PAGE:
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Stage Review

‘Lion in Winter’ roars to life at Berkshire Theatre Group

Jayne Atkinson as Eleanor of Aquitaine and Treat Williams as Henry II in “The Lion in Winter” in Stockbridge.

ABBY LEPAGE

Jayne Atkinson as Eleanor of Aquitaine and Treat Williams as Henry II in “The Lion in Winter” in Stockbridge.

STOCKBRIDGE — Early in Act 1 of the Berkshire Theatre Group’s “The Lion in Winter, ’’ King Henry II, portrayed by Treat Williams, says jovially to his young mistress with a sweep of his arm: “Come, let’s go downstairs and meet the family.’’

Family? Scorpions in a bottle are more cuddly than the Plantagenet clan. But what malicious/delicious fun it is watching them scheme and connive and betray one another in this sterling production of James Goldman’s play, directed by Robert Moss.

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“The Lion in Winter’’ unfolds during a not-so-festive Christmas in 1183 at Henry’s palace, where the main event is the no-holds-barred battle of wits between the British king and Eleanor of Aquitaine, played by Jayne Atkinson, the wife and queen whom Henry has kept imprisoned for a decade but has now trotted out for the holiday.

Henry and Eleanor are at odds over which of their three sons will get to succeed him when he dies, but Williams and Atkinson suggest in their finely drawn performances that what actually lies beneath the royal duo’s verbal jousting and political jockeying is an undying love of the game, and, very possibly, each other.

The contemporary stage is not often home to this kind of literate, witty, twisty excursion through the private side of history, and more’s the pity, although it should be noted that “The Lion in Winter’’ struggled to find an audience in 1966, when it premiered on Broadway.

After receiving what Goldman dryly described in a later edition of the play as a “thunderous dismissal in The New York Times,’’ the show ran for fewer than three months. But the 1968 film version, starring Peter O’Toole and Katharine Hepburn, with an Oscar-winning adaptation by Goldman, greatly enhanced the popularity of the stage version of “The Lion in Winter.’’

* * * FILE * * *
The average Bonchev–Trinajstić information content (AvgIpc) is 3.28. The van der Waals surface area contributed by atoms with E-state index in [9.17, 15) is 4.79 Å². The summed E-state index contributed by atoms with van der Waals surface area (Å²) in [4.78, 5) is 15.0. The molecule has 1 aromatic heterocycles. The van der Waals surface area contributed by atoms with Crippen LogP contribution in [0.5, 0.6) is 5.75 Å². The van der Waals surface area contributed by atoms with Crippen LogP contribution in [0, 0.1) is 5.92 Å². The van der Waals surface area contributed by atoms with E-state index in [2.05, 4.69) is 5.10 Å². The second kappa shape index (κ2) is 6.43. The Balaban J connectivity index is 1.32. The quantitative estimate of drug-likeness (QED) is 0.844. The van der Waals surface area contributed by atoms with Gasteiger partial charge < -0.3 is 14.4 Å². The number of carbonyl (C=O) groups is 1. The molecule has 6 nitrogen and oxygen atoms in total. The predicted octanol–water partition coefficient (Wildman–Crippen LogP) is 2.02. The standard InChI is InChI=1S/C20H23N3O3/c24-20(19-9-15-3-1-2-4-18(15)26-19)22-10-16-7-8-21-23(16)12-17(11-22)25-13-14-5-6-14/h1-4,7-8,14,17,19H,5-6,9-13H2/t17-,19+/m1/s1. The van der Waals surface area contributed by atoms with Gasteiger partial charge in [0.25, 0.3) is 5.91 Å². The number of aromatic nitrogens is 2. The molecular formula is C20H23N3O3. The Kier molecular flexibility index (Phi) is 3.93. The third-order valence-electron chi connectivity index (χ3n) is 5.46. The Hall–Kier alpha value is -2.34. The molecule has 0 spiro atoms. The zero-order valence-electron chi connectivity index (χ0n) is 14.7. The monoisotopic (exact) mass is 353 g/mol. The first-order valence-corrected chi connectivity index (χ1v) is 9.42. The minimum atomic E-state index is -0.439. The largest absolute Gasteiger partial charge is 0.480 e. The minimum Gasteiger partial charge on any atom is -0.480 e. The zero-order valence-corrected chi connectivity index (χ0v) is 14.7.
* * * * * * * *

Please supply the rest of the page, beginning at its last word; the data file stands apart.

In any case, there’s still plenty of giddyup in this warhorse, and Moss, the founder of Playwrights Horizons, demonstrates a sure hand on the reins. The director guides a strong ensemble through the play’s rapid-fire shifts from comedy to high-stakes drama on a vaulted set (by Brett J. Banakis) that creates the façade of stony solidity even as the family is coming apart at the seams.

The three sons vying for the throne could scarcely be more different. Eleanor’s favorite, Richard, played by Aaron Costa Ganis with riveting intensity, is fierce, warlike, and unstoppably ambitious. Henry’s initial choice to succeed himself is, for some reason, the feckless, pimply, whiny 16-year-old John (Karl Gregory), a walking punch line. Left out of the power equation and bitterly determined to rectify that omission is Geoffrey (Tommy Schrider), a calculating and utterly ruthless opportunist.

But then that pretty much describes every character onstage, including Henry’s mistress, Alais (Tara Franklin), and her brother, Philip, the king of France, portrayed by Matthew Stucky. All of them prove to be quite practiced in the deadly dance of maneuver, plot, and counter-plot. And all of them prove willing to forge alliances and disband them in the name of expediency while the fate of nations and their voiceless citizens hangs in the balance.

Williams, who starred in Sidney Lumet’s “Prince of the City’’ early in his movie career, cuts a ruggedly charismatic figure as the gray-bearded king of England. Brandishing a sword in a showdown with his three disloyal sons, Henry proves he’s still not a figure to be trifled with. The king may have death on his mind — that’s why he’s taking steps to prepare an orderly transition — but Williams’s Henry has plenty of life left in him.

So does Atkinson’s Eleanor, so long as life offers her a chance to thwart Henry — and to be close to him. A respected stage actress, Atkinson appears on the Netflix series “House of Cards,’’ and her regally composed Eleanor always seems to have another card up her sleeve. Few kind words are thrown Eleanor’s way, not even by Richard, the son she’s championing. The queen possesses a spine of steel, and as for her heart, the family’s assumption seems to be that she doesn’t have one.

But we can almost see it break when Eleanor watches Henry kiss Alais. In that moment, Atkinson makes clear that for this lioness in winter, it’s suddenly gotten very cold.

Don Aucoin can be reached at aucoin@globe.com.
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